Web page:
“By God, it is not poverty I fear for you, but rather I fear you will be given the wealth of the world just as it was given to those before you. You will compete for it just as they competed for it and it will destroy you just as it destroyed them.” – Reported in Muslim

    “O Messenger of Allah, how can we allow you to live like this? Look at the kings of Roman, Persia. Look at how they live. Surely, O Messenger of Allah, you deserve better.”

    http://lifeofprophet.com/the-bed-of-the-prophet/

    The Umayyads were indeed as you say Arab-supremacists, most of them saw the non-Muslims as a kind of cattle or golden goose and refused to accept that their conversions allowed them a way out of paying the jizya:
    “The Umayyad caliphs (661–750), however, faced with increasing financial difficulties, demanded the jizya from recent converts to Islam as well as from the dhimmis.”

    https://www.britannica.com/topic/jizya

    The previous poster correctly cited how Umar ibn Abdal Aziz (ra) [this is actualy Umar II] had truly absorbed the lessons from his Master (pbuh) and made reformations:

    https://www.britannica.com/biography/Umar-II

    “It was during his time that Islam took root and was accepted by a large segment of the population of Persia and Egypt. When the officials complained that because of conversion, the Jizya revenue of the State had experienced a steep decline, Umar wrote back saying that ‘Prophet Muhammad SAW was sent as a Prophet to invite people to Islam and not as a tax collector.’”

    http://www.africanscholarpublications.com/wp-content/uploads/2016/03/UMAR-BIN-ABDUL%E2%80%99AZIZ%E2%80%99S-LEGACY-OF-ADMINSTRATION.pdf

    Of course, this led to him being poisoned by his family.

    As far as the Muslim rulers that came later (Ghaznavids, Almoravids, Rustamids, etc.) – no argument, they (with a few exeptions) were far more interested in building up the treasury than any other purpose in life.

    Now – to assume that jizya was the only thing keeping the state together, well then one has never come across the concepts of ‘ushr and kharaj.

    Peace.

    Read More
    • Replies: @Marcus
    So you don't think wealth was the primary motive for the Arabs' conquests? Surely some of them were zealous evangelists, but not enough to fill entire armies IMO. They had some idea of the wealth of the neighboring empires due to trade and the close ties of the Ghassanids to the Romans and the Lakhmids to the Persians.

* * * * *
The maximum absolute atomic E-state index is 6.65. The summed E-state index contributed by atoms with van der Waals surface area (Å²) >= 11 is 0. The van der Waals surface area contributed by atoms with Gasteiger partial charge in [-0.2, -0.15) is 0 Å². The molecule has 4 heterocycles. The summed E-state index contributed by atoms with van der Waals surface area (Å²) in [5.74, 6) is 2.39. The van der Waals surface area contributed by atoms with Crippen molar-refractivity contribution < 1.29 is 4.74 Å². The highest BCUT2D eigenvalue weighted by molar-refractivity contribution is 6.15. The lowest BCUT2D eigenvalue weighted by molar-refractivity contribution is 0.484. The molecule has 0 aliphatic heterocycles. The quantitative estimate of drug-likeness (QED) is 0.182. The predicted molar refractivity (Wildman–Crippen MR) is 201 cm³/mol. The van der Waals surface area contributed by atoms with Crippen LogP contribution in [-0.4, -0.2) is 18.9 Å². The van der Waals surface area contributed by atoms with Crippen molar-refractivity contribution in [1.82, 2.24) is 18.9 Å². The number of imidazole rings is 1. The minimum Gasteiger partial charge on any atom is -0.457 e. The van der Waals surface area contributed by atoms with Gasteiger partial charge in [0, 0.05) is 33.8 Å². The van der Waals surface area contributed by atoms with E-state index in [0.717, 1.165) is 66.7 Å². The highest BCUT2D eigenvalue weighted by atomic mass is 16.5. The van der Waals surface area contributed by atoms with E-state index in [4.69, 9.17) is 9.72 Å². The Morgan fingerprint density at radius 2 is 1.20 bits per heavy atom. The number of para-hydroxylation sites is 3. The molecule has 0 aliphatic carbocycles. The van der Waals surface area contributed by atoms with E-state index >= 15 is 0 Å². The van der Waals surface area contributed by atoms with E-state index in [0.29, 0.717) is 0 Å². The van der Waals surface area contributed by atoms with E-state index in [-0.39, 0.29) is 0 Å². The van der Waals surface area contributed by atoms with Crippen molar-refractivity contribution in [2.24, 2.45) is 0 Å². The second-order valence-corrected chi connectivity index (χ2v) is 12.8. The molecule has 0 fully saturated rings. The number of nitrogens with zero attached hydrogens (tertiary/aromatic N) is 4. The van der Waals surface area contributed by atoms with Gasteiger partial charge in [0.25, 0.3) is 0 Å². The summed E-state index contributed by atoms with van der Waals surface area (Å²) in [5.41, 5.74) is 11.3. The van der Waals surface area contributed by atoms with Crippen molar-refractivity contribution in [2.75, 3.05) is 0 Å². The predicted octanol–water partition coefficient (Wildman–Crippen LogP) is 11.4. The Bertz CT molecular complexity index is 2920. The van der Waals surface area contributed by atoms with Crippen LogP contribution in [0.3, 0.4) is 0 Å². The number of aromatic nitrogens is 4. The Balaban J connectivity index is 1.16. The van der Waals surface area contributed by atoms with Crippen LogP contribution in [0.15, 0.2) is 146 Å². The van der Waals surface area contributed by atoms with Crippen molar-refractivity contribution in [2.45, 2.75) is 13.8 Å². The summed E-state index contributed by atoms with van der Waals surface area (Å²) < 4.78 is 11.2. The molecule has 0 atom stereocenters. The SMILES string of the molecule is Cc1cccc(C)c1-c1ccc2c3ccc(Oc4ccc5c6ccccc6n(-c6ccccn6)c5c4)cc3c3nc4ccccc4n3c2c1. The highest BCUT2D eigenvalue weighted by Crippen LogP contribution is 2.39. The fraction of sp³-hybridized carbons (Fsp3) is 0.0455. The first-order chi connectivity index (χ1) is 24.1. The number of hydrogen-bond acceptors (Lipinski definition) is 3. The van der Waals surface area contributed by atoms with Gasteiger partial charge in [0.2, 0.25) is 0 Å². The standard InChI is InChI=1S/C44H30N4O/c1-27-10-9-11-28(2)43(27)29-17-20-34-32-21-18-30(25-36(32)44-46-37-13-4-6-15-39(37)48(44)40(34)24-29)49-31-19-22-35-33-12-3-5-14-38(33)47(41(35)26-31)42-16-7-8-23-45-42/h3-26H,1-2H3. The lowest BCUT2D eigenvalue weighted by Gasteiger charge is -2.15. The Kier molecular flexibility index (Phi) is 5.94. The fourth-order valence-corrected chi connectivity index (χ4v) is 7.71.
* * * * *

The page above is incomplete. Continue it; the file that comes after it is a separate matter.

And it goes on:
53. Andrei Martyanov [AKA "SmoothieX12"] says: • Website     Show CommentNext New Comment
    @Marcus

    Putin’s genuine 80+% support rating.
     
    Are that many Russians oblivious to the Muslim invasion he's abetted since taking power?

    he’s abetted

    Wrong term and not directly related to Putin. Actually, Russian immigration situation, while not an easy one, is generally under control. Nothing like 1990s or early 2000s when it was basically uncontrolled. It is a very complex issue and it CAN NOT be separated from the Soviet legacy. Many of those Muslims are pretty much second iteration of Soviet Middle Asia citizens and very many of them do integrate quite well, know Russian and many not only become Russian citizens but actually call themselves Russians. I know this first-hand since my sister-in-law married Uzbek guy in 1985 and all her children are already Russian citizens, well-educated and wonderful humans. Love them dearly. Despite being nominally Muslim they are fairly secular, outgoing, hard working and are true benefit to Russian society. There are very many of those Muslims in Russia. It couldn’t have been otherwise–Russia is an enormous economic and political center of gravity. Are there problems with Muslims in Russia, yes, there are but it is a work in progress. This is my short opinion.